Modern slavery and human trafficking are "despicable crimes" and a police priority, according to one officer.
North Wales Police recorded over 100 offences in 2015-16, the fifth highest compared with other police forces in Wales and England, a report has found.
Her Majesty's Inspectorate of Constabulary said forces were failing to recognise the scale of the problem .
Det Supt Steven Williams said the number of cases in north Wales was "testament" to action taken by police.
The force polices Holyhead port at Anglesey - the second busiest roll-on, roll-off ferry port after Dover - with officers and other specialists including a dedicated support officer for victims of slavery who has just been appointed.
Wales' other three forces recorded under 50 offences combined between August 2015 and October 2016 while Greater Manchester Police reported the most with over 200 offences.
The study, which looked at 10 police forces in detail, found some examples of good policing - but said that was the exception, rather than the norm.
Det Supt Williams said the report "has highlighted just how seriously North Wales Police are taking this particular issue".
"The relatively high number is testament to the amount of work that has been undertaken to date," he said.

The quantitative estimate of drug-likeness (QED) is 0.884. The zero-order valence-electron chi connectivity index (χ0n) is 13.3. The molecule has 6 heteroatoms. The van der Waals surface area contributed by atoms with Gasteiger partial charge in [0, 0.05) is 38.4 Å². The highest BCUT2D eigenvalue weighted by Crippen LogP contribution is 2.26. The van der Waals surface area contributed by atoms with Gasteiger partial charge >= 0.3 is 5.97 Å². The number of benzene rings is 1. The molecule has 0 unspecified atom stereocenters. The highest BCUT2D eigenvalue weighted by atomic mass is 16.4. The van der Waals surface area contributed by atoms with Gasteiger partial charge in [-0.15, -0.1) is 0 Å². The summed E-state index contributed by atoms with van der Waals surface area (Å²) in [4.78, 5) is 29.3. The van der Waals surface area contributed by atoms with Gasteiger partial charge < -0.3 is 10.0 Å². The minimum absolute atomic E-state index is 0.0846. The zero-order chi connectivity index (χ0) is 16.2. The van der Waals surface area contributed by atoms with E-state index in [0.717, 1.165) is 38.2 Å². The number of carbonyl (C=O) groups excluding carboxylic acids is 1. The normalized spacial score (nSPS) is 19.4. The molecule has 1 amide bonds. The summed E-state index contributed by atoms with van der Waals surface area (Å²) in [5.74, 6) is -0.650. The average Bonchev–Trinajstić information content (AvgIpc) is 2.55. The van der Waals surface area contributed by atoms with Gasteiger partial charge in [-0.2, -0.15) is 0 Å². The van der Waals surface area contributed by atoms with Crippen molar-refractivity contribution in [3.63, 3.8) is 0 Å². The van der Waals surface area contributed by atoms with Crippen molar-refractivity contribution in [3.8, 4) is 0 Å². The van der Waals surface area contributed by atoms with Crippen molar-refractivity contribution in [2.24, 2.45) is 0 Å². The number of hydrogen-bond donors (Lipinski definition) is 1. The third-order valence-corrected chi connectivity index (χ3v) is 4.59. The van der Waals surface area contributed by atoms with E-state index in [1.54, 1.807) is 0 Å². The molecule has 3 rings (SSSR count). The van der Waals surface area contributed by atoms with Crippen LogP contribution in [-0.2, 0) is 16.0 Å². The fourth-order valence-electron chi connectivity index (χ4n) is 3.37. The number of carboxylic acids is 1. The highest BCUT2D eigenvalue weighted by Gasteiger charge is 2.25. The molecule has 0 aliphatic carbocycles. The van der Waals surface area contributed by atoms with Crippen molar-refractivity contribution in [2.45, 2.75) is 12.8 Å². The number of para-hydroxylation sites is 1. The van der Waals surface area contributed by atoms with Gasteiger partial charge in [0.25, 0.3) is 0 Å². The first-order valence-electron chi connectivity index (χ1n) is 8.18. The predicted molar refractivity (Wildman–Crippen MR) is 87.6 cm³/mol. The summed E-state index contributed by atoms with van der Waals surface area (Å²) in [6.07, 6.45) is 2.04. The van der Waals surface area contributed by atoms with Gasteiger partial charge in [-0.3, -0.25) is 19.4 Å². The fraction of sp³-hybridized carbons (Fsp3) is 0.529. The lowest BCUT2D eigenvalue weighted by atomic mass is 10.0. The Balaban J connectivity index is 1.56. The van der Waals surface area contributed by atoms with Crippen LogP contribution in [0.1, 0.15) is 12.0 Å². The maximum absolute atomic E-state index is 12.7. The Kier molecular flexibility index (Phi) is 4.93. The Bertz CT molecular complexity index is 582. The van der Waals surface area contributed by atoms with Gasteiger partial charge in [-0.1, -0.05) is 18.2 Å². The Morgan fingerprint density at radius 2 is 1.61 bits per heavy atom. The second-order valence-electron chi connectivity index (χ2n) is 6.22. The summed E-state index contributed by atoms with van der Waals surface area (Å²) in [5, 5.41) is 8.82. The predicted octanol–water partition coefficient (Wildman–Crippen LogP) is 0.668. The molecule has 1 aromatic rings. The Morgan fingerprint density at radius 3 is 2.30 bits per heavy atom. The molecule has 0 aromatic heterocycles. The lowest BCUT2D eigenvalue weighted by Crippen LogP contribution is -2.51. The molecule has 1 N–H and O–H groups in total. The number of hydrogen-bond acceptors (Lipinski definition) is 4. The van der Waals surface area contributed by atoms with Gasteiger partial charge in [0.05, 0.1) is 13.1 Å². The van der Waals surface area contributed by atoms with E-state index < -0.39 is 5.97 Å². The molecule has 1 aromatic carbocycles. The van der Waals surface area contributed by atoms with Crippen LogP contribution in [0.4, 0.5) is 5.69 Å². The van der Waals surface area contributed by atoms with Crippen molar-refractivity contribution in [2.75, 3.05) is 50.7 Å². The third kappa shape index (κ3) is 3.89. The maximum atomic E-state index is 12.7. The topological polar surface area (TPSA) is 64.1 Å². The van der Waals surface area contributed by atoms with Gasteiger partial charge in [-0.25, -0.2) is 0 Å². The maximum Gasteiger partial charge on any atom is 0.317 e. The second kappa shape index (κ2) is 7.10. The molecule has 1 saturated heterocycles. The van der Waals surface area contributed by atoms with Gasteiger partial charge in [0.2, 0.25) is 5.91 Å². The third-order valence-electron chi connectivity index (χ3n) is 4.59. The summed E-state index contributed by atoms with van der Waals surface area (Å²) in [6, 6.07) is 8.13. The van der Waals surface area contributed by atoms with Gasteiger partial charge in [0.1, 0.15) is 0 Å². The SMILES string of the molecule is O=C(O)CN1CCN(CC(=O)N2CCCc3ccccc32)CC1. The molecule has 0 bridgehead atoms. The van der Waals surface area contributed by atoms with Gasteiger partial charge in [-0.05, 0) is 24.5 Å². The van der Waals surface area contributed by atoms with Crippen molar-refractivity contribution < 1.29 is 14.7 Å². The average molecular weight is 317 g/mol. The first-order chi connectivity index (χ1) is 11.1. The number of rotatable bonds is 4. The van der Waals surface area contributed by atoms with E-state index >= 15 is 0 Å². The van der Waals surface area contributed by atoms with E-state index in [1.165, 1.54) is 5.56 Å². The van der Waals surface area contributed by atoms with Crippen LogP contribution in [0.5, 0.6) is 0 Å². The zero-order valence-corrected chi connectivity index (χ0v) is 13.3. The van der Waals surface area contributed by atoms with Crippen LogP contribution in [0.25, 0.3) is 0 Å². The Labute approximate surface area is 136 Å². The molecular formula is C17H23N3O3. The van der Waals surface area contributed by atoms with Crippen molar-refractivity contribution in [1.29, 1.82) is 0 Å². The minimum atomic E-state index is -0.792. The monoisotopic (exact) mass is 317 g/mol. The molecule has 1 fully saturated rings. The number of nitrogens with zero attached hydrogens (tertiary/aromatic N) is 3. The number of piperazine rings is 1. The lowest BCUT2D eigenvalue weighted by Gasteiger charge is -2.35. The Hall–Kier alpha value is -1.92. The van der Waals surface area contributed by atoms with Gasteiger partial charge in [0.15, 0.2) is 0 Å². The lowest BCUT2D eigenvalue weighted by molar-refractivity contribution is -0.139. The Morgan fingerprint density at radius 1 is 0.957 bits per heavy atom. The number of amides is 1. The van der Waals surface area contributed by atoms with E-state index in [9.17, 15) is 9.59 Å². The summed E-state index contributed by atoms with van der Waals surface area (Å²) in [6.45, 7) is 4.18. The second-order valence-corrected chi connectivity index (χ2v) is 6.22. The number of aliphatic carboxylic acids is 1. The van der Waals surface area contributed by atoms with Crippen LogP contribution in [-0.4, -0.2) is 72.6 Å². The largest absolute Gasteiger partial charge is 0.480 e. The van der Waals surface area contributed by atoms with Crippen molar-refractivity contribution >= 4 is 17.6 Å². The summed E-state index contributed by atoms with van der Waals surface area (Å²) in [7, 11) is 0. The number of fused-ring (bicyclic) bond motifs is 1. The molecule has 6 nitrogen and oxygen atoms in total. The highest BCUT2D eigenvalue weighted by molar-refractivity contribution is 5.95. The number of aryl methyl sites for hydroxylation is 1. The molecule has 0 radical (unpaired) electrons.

"We have specialist resources overseeing such crimes and will continue to take proactive action to ensure crimes are correctly assessed, recorded and investigated.
"Tackling modern slavery and human trafficking is one of our policing priorities and it is vital that we continue to work with the public of north Wales and our partner agencies in order to uncover such despicable crimes."
North Wales AM Mark Isherwood raised concerns in the Senedd last week about the Port of Holyhead being used for human trafficking.
Port operator Stena Line said it had a "zero tolerance approach to modern slavery, human trafficking and child labour".
"Stena Line recognises its responsibility to address and mitigate the risk of modern slavery and human trafficking in our operations," said a spokesman.